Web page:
International Association for Cryptologic Research

International Association
for Cryptologic Research


Pihla Karanko


Adaptive Distributional Security for Garbling Schemes with O(|x|) Online Complexity
Garbling schemes allow to garble a circuit C and an input x such that C(x) can be computed while hiding both C and x. In the context of adaptive security, an adversary specifies the input to the circuit after seeing the garbled circuit, so that one can pre-process the garbling of C and later only garble the input x in the online phase. Since the online phase may be time-critical, it is an interesting question how much information needs to be transmitted in this phase and ideally, this should be close to |x|. Unfortunately, Applebaum, Ishai, Kushilevitz, and Waters (AIKW, CRYPTO 2013) show that for some circuits, specifically PRGs, achieving online complexity close to |x| is impossible with simulation-based security, and Hubácek and Wichs (HW, ITCS 2015) show that online complexity of maliciously secure 2-party computation needs to grow with the incompressibility entropy of the function. We thus seek to understand under which circumstances optimal online complexity is feasible despite these strong lower bounds. Our starting point is the observation that lower bounds (only) concern cryptographic circuits and that, when an embedded secret is not known to the adversary (distinguisher), then the lower bound techniques do not seem to apply. Our main contribution is distributional simulation-based security (DSIM), a framework for capturing weaker, yet meaningful simulation-based (adaptive) security which does not seem to suffer from impossibility results akin to AIKW. We show that DSIM can be used to prove security of a distributed symmetric encryption protocol built around garbling. We also establish a bootstrapping result from DSIM-security for NC0 circuits to DSIM-security for arbitrary polynomial-size circuits while preserving their online complexity.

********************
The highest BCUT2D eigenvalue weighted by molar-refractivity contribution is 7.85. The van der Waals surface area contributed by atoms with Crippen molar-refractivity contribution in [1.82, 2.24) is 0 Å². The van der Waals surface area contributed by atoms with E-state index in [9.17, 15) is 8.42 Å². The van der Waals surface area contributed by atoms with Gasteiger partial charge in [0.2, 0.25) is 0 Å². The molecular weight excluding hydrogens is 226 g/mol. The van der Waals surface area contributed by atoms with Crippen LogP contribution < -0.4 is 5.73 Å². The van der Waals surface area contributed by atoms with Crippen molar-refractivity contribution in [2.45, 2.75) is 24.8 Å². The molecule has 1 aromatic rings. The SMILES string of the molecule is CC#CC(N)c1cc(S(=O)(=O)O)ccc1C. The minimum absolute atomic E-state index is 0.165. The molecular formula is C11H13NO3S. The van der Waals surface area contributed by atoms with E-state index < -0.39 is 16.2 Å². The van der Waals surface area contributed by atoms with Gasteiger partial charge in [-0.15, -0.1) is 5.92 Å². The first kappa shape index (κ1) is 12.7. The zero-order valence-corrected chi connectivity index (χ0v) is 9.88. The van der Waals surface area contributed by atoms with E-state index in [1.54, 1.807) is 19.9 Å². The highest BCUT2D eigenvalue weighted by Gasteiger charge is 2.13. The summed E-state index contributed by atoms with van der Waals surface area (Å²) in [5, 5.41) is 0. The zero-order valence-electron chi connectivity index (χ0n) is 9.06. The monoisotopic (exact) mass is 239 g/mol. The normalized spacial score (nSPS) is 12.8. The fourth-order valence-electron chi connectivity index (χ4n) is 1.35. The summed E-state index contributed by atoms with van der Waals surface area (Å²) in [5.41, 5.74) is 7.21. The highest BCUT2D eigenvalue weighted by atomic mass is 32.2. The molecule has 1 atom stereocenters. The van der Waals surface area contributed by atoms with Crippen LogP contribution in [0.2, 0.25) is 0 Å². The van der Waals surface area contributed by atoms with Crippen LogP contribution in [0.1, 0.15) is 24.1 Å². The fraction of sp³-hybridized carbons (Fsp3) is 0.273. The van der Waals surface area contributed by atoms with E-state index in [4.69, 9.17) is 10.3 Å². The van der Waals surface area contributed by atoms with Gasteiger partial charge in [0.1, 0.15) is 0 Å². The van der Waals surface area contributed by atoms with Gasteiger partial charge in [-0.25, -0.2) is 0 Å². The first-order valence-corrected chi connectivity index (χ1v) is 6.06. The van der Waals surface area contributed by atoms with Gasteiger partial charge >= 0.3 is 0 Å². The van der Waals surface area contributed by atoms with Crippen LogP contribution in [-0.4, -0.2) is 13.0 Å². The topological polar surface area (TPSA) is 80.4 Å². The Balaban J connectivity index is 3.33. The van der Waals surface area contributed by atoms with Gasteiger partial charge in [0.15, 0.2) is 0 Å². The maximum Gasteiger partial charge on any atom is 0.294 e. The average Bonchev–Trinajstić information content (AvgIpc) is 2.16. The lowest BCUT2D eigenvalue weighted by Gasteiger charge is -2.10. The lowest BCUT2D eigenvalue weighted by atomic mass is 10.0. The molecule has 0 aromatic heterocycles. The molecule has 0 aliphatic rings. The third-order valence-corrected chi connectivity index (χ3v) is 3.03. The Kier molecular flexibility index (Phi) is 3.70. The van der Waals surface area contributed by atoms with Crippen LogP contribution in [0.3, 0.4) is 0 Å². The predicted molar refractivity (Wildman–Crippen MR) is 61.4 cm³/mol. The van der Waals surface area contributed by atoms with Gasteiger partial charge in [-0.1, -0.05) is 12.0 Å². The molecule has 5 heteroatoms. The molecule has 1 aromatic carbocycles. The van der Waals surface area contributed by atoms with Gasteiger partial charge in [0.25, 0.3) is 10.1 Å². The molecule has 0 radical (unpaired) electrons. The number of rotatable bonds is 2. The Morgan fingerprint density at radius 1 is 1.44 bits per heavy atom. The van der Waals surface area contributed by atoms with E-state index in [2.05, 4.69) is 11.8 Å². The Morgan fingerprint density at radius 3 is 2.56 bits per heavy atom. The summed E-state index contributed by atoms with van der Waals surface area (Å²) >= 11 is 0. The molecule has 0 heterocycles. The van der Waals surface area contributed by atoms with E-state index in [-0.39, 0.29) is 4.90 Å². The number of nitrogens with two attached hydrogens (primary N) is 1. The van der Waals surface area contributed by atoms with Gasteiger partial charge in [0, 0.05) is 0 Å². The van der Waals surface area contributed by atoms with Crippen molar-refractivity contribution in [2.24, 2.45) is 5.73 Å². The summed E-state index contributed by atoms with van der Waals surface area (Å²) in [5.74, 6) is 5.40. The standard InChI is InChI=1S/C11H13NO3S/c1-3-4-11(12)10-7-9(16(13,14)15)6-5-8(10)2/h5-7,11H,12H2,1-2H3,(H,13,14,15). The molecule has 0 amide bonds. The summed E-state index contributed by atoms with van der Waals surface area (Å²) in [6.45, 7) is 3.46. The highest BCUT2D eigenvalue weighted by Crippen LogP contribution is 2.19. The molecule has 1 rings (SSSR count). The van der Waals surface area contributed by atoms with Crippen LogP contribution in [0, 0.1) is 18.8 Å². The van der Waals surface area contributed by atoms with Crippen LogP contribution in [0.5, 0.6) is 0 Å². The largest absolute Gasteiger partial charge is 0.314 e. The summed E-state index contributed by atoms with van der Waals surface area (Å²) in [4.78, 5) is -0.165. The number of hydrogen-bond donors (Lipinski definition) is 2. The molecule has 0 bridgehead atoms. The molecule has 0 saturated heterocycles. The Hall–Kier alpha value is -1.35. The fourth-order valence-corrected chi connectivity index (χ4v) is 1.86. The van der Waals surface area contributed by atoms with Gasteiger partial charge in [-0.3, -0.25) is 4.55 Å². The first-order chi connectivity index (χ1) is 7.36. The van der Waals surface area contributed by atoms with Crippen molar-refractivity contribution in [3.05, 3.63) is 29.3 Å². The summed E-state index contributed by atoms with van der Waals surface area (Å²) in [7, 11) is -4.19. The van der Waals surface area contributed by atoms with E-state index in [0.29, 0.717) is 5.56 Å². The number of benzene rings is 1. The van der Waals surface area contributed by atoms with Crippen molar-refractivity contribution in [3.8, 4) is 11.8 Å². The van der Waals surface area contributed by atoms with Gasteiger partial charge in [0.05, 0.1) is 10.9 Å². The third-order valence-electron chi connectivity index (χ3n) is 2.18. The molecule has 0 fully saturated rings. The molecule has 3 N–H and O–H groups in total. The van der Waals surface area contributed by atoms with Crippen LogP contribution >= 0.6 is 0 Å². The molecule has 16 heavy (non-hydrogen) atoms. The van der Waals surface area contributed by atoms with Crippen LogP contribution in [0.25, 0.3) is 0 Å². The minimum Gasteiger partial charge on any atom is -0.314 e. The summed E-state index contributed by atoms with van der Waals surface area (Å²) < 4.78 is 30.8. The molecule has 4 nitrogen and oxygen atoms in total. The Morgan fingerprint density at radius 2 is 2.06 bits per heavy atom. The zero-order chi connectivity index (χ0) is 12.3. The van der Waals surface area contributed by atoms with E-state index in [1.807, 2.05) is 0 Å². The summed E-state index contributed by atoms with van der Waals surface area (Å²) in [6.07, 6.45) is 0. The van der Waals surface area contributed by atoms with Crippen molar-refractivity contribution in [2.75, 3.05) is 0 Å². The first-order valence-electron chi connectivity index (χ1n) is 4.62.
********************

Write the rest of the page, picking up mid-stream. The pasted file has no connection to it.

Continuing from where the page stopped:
On Derandomizing Yao’s Weak-to-Strong OWF Construction 📺
The celebrated result of Yao (Yao, FOCS'82) shows that concatenating n · p(n) copies of a weak one-way function f which can be inverted with probability 1 - 1/p(n) suffices to construct a strong one-way function g, showing that weak and strong one-way functions are black-box equivalent. This direct product theorem for hardness amplification of one-way functions has been very influential. However, the construction of Yao has severe efficiency limitations; in particular, it is not security-preserving (the input to g needs to be much larger than the input to f). Understanding whether this is inherent is an intriguing and long-standing open question. In this work, we explore necessary features of constructions which achieve short input length by proving the following: for any direct product construction of strong OWF g from a weak OWF f, which can be inverted with probability 1-1/p(n), the input size of g must grow as Omega(p(n)). By direct product construction, we refer to any construction with the following structure: the construction g executes some arbitrary pre-processing function (independent of f) on its input, obtaining a vector (y_1 ,··· ,y_l ), and outputs f(y_1),··· ,f(y_l). Note that Yao's construction is obtained by setting the pre-processing to be the identity. Our result generalizes to functions g with post-processing, as long as the post-processing function is not too lossy. Thus, in essence, any weak-to-strong hardness amplification must either (1) be very far from security-preserving, (2) use adaptivity, or (3) must be very far from a direct-product structure (in the sense of having a very lossy post-processing of the outputs of f). On a technical level, we use ideas from lower bounds for secret-sharing to prove the impossibility of derandomizing Yao in a black-box way. Our results are in line with Goldreich, Impagliazzo, Levin, Venkatesan, and Zuckerman (FOCS 1990) who derandomize Yao's construction for regular weak one-way functions by evaluating the OWF along a random walk on an expander graph---the construction is adaptive, since it alternates steps on the expander graph with evaluations of the weak one-way function.